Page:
Water easily floods the market when there are heavy rains. The Obero store, named after the family surname of owner Loreta Obero, used to be located right at the heart of the market. When it floods, rice and other products they sell get wet.
Aside from being flood-prone, trash, theft and the presence of rats were also hazards that the Obero family dealt with even on regular days. They also could not stock up on products to sell when there is an impending storm.
“Just last week, it flooded here. That is the main problem. And the trash which clogs the drain causing the flood.”
– Melanne Obero, daughter-in-law of Loreta (see picture below), pointed to the area where their family store used to be.
All members of the family help at the Obero store. Melanne works as a cashier. Together with her sister-in-law Elizabeth, they attended the Business Continuity Planning (BCP) training last year in Calbayog.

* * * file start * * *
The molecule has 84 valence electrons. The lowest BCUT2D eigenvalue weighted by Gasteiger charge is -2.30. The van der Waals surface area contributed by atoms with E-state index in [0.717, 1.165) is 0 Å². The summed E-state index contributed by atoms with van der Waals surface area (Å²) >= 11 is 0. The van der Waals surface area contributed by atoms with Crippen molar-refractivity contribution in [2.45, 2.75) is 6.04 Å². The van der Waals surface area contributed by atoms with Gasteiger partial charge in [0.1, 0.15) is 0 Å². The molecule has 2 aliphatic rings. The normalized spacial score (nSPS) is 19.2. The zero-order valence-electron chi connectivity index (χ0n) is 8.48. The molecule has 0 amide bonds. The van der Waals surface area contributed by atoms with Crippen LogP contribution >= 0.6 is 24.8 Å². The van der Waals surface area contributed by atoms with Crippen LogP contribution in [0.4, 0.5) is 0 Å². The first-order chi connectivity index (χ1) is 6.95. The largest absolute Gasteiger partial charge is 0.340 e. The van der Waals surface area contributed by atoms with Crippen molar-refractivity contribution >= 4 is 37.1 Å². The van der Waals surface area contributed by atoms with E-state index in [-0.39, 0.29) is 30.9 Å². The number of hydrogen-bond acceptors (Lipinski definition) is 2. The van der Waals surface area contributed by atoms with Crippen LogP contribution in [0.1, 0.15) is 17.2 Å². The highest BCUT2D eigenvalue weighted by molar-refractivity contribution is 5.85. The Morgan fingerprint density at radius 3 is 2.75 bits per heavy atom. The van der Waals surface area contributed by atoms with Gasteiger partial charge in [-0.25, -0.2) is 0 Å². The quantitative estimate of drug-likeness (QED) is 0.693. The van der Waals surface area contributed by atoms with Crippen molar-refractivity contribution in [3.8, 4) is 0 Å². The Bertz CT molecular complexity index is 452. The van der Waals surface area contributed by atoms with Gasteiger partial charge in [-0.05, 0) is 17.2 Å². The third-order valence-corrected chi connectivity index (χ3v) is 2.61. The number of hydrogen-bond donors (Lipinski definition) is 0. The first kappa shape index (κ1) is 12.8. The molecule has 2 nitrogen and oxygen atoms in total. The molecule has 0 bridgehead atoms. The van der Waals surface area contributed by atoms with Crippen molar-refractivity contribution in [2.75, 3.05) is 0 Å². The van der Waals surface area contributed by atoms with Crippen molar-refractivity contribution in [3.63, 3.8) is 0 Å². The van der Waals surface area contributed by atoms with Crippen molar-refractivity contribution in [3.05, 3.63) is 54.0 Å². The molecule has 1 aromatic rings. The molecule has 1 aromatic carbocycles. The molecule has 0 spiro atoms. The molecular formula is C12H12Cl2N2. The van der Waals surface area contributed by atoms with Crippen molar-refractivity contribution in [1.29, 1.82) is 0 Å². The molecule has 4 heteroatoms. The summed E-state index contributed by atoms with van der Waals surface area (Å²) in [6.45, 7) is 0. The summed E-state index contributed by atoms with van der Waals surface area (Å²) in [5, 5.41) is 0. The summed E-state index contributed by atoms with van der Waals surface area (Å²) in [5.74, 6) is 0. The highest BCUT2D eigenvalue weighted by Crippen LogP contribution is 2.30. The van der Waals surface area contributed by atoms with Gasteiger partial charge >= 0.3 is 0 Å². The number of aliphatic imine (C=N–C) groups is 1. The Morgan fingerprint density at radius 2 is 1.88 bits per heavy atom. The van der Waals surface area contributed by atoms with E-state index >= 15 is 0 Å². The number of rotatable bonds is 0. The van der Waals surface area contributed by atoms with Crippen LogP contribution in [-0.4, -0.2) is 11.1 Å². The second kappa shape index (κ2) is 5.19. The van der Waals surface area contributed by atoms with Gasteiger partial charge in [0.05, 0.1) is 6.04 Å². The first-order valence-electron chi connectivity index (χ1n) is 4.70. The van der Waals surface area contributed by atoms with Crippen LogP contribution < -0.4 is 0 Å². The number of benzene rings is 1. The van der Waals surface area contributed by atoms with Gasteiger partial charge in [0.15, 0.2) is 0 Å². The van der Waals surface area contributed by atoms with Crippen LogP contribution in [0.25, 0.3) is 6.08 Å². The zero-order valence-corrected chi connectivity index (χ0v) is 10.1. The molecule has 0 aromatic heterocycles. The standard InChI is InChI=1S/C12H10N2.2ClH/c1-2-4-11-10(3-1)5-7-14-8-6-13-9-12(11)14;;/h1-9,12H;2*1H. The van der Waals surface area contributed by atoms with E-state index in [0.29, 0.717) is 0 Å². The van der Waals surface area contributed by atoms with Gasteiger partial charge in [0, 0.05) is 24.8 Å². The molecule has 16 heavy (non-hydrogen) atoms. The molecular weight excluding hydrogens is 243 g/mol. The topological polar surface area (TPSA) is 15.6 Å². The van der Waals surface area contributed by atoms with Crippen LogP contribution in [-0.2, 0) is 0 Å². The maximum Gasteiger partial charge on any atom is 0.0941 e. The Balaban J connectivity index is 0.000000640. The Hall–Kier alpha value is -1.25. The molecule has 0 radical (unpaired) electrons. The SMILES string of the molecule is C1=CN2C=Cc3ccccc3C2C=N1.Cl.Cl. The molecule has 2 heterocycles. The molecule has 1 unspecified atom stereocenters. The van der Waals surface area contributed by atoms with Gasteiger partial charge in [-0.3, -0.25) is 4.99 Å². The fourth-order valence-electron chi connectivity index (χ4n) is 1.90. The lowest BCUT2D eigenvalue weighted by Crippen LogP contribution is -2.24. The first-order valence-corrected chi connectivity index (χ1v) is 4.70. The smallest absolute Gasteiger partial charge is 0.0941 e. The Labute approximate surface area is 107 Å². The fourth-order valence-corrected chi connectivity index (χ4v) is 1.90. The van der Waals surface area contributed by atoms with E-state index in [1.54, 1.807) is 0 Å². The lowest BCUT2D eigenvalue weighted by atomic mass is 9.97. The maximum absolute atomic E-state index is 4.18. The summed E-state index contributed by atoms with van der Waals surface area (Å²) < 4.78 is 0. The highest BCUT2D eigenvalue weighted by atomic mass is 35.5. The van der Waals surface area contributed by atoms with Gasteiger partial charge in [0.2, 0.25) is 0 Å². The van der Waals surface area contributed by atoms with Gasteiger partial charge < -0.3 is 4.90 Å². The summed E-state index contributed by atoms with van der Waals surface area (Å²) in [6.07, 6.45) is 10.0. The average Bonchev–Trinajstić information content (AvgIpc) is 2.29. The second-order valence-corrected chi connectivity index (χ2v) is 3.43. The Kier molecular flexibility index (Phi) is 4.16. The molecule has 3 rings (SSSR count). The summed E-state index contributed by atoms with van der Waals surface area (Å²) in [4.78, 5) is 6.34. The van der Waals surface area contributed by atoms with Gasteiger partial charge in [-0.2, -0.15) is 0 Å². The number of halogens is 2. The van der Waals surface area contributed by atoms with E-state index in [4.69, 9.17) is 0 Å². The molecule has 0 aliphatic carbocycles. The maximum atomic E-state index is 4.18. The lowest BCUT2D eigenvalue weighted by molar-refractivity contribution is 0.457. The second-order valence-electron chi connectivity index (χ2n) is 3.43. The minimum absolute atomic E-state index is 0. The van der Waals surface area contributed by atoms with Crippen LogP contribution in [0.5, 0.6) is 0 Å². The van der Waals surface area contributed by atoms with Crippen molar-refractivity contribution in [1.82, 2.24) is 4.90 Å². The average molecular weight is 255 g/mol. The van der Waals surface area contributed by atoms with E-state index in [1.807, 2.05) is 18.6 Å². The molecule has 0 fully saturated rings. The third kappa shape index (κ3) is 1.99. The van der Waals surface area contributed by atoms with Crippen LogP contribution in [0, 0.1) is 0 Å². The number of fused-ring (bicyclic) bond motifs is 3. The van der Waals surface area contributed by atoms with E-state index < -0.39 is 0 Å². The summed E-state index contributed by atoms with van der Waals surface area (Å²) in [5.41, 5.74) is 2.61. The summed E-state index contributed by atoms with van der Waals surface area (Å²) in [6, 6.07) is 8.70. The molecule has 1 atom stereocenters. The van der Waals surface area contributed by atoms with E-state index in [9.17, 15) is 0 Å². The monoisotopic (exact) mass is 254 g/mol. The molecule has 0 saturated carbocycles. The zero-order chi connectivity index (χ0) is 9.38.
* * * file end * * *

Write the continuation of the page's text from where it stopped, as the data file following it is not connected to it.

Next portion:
“The [BCP] training helped. It gave us ideas on what to do during storms and emergencies. We need to monitor and be prepared. After the training I told my brother in law what we learned. We usually monitor if there is a storm coming and we will get everything ready– gasoline, food, canned goods, emergency light, etc.”
Since the BCP training, there have been changes. In December 2016, Obero store moved to a new and bigger building owned by Loreta’s son. They put in place more safety and preparedness measures.
They have a fire extinguisher, a water hose at the second floor, and a generator. Melanne’s husband maintains the computers and electricity in the store. They have installed twelve CCTV cameras in the building to prevent theft in the area.
“Before, we could not stock up because of the flooding. Now we can.” Melanne relates. They put products at the second floor of the building. They also have a warehouse now that is spacious and flood-free. “We’re really thankful for that.”
“There should be another seminar for us to gain new knowledge and ideas, so we can apply them,” she said.
“I’m always ready. Like a girl scout. We have less problems now since the move. And we are ready.”
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Ashley Inselman is a Global Humanitarian Surge Capacity Development Adviser at World Vision International, where she has worked for 19…